The Long Tail: Why the Future of Business Is Selling Less of More is a book by Chris Anderson, Editor in chief of Wired magazine. The book was initially. This title is not currently available for download. Share. Kindle App Ad. Look inside this book. The Long Tail: Why the Future of Business Is Selling Less . download The Longer Long Tail: How Endless Choice is Creating Unlimited Demand by Chris Anderson (ISBN: ) from site's Book Store.
|Language:||English, Spanish, French|
|Distribution:||Free* [*Register to download]|
The Long Tail: Why the Future of Business is Selling Less of More [Chris Winner of the Gerald Loeb Award for Best Business Book of the Year In the most . This book has benefited from the help and collaboration of literally thousands vard Business School, Anita Elberse's work on the Long Tail of Netflix and DVDs . The Long Tail book. Read reviews from the world's largest community for readers. The New York Times bestseller that introduced the business world to.
Puffin Ladybird. Authors A-Z. Featured Authors. Articles, Games and more Penguin Shop Penguin Shop Book bundles. Penguin gifts. Writing workshops. View all. Events Podcasts Apps. Contact us Contact us Offices Media contacts Catalogues. Home The Long Tail. Random House Business Published: View more editions.
download from. Read more. Share at. Retro gaming, including simulators of classic game consoles that run on modern PCs, is a growing phenomenon driven by the nostalgia of the first joystick generation. Game publishers could release every title as a cent download three years after its release—no support, no guarantees, no packaging.
All this, of course, applies equally to books. Already, we're seeing a blurring of the line between in and out of print. site and other networks of used booksellers have made it almost as easy to find and download a second-hand book as it is a new one. By divorcing bookselling from geography, these networks create a liquid market at low volume, dramatically increasing both their own business and the overall demand for used books.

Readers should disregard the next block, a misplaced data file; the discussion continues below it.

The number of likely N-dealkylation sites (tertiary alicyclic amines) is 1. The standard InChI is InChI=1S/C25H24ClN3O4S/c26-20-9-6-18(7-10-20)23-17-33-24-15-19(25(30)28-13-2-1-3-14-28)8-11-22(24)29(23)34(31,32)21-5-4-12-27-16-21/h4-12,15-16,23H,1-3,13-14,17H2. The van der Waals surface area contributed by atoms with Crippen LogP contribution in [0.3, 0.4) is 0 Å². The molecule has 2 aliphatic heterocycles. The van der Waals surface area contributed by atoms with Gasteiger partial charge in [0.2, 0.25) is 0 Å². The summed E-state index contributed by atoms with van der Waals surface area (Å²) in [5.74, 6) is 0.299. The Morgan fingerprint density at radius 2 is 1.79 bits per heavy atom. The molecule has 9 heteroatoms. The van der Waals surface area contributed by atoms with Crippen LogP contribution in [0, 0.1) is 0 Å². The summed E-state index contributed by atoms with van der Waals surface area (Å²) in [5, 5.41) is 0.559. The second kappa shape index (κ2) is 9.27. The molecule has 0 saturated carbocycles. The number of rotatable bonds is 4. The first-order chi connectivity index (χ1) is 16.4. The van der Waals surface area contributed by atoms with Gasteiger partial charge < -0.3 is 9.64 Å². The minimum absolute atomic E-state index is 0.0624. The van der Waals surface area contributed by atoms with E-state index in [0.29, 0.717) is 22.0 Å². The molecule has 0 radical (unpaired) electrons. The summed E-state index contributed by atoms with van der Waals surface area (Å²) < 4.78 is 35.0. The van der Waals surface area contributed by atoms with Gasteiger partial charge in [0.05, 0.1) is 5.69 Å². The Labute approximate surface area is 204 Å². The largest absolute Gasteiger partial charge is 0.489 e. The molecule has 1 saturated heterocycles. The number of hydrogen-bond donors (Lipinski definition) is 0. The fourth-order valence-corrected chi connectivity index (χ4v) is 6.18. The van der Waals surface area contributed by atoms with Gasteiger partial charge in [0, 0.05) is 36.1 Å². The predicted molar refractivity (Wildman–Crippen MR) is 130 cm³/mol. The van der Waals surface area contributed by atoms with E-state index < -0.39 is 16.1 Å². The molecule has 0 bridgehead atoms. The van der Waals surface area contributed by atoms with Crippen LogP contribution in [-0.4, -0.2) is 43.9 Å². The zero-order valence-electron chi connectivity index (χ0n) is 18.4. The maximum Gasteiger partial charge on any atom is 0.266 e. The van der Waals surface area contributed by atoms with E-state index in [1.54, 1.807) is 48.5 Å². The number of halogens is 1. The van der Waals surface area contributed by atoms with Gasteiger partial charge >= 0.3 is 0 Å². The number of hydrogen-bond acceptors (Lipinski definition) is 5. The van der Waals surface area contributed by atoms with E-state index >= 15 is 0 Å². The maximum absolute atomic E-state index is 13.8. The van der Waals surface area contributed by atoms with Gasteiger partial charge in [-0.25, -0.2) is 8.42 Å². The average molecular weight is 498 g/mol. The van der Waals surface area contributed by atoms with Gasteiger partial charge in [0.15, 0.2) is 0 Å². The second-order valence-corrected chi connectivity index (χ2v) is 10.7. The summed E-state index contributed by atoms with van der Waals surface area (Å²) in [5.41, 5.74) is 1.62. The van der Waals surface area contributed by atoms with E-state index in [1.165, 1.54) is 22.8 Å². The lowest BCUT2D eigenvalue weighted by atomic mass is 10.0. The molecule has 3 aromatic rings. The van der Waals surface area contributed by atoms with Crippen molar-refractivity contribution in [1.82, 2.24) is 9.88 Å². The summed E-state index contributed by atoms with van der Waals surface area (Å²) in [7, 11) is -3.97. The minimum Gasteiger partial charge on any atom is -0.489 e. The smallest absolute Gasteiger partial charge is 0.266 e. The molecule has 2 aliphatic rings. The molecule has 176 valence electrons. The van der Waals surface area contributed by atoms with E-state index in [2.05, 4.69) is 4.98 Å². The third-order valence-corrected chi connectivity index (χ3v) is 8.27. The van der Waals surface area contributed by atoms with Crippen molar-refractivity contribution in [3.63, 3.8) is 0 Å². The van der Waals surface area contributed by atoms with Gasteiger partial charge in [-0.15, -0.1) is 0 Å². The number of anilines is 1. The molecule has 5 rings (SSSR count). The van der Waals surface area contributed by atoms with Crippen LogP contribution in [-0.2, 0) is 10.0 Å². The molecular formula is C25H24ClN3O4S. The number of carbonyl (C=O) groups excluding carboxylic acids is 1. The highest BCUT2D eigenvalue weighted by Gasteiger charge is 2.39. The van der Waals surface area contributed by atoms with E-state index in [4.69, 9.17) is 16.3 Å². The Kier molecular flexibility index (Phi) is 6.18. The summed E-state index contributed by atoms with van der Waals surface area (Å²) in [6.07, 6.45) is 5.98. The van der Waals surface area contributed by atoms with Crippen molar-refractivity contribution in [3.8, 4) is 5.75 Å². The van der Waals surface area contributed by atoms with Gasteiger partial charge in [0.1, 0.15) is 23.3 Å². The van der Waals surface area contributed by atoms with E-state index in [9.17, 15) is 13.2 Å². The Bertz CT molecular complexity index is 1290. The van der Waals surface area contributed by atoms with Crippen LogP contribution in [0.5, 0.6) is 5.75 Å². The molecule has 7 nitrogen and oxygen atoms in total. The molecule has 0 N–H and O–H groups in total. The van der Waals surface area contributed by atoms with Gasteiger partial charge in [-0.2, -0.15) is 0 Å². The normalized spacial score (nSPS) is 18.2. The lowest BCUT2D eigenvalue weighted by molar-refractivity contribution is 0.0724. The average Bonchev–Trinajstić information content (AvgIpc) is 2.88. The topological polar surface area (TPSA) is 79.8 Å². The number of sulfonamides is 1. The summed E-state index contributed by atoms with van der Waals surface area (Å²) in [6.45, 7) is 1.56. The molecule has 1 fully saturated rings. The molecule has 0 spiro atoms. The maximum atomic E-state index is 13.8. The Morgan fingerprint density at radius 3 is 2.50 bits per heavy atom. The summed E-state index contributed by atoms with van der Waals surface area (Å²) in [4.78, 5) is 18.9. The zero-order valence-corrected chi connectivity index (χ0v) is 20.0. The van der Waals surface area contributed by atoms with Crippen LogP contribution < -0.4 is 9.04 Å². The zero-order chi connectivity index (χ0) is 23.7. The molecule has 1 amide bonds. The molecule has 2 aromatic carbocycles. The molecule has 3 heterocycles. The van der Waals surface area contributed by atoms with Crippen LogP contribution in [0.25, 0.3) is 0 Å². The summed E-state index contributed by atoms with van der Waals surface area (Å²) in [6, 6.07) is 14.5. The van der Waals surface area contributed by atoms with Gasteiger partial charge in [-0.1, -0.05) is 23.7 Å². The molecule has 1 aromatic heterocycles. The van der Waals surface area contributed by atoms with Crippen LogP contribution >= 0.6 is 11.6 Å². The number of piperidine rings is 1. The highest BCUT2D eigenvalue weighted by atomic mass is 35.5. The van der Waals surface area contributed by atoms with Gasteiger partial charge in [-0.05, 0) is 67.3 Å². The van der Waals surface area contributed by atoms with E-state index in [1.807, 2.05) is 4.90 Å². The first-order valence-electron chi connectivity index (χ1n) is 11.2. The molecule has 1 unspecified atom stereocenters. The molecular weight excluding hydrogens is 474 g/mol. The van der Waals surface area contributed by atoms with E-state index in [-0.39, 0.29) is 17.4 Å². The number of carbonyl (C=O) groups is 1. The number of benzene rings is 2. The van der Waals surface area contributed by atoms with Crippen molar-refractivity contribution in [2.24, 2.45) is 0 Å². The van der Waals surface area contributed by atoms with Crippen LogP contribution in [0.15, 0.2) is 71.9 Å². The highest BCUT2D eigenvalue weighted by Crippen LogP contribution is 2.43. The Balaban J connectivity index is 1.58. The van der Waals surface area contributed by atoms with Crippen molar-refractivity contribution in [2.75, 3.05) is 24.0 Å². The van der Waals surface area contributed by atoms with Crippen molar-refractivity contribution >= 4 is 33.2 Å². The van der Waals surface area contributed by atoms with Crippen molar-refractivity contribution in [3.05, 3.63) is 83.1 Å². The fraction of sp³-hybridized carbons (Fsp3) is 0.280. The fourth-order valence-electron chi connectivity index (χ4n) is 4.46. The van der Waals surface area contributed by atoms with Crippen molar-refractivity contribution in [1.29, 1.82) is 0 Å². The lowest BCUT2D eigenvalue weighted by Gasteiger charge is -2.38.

Combine that with the rapidly dropping costs of print-on-demand technologies and it's clear why any book should always be available. Indeed, it is a fair bet that children today will grow up never knowing the meaning of out of print.
Thanks to the success of Apple's iTunes, we now have a standard price for a downloaded track: But is it the right one? Ask the labels and they'll tell you it's too low: Even though 99 cents per track works out to about the same price as a CD, most consumers just download a track or two from an album online, rather than the full CD.
In effect, online music has seen a return to the singles-driven business of the s. Ask consumers, on the other hand, and they'll tell you that 99 cents is too high.
It is, for starters, 99 cents more than Kazaa. But piracy aside, 99 cents violates our innate sense of economic justice: If it clearly costs less for a record label to deliver a song online, with no packaging, manufacturing, distribution, or shelf space overheads, why shouldn't the price be less, too? Surprisingly enough, there's been little good economic analysis on what the right price for online music should be.
The main reason for this is that pricing isn't set by the market today but by the record label demi-cartel. Record companies charge a wholesale price of around 65 cents per track, leaving little room for price experimentation by the retailers. That wholesale price is set to roughly match the price of CDs, to avoid dreaded "channel conflict.
In either case, it would be a serious disruption of the status quo, which terrifies the already spooked record companies.
No wonder they're doing price calculations with an eye on the downsides in their traditional CD business rather than the upside in their new online business. But what if the record labels stopped playing defense?
A brave new look at the economics of music would calculate what it really costs to simply put a song on an iTunes server and adjust pricing accordingly. The results are surprising. Take away the unnecessary costs of the retail channel—CD manufacturing, distribution, and retail overheads. That leaves the costs of finding, making, and marketing music.
Keep them as they are, to ensure that the people on the creative and label side of the business make as much as they currently do. Add to that the actual cost of delivering music online, which is mostly the cost of building and maintaining the online service rather than the negligible storage and bandwidth costs. Current price tag: By this calculation, hit music is overpriced by 25 percent online—it should cost just 79 cents a track, reflecting the savings of digital delivery.
Putting channel conflict aside for the moment, if the incremental cost of making content that was originally produced for physical distribution available online is low, the price should be, too.
Price according to digital costs, not physical ones. All this good news for consumers doesn't have to hurt the industry. When you lower prices, people tend to download more.
Last year, Rhapsody did an experiment in elastic demand that suggested it could be a lot more. For a brief period, the service offered tracks at 99 cents, 79 cents, and 49 cents.
Although the cent tracks were only half the price of the cent tracks, Rhapsody sold three times as many of them. Since the record companies still charged 65 cents a track—and Rhapsody paid another 8 cents per track to the copyright-holding publishers—Rhapsody lost money on that experiment but, as the old joke goes, made it up in volume. Yet much of the content on the Long Tail is older material that has already made back its money or been written off for failing to do so: Such "misses" cost less to make available than hits, so why not charge even less for them?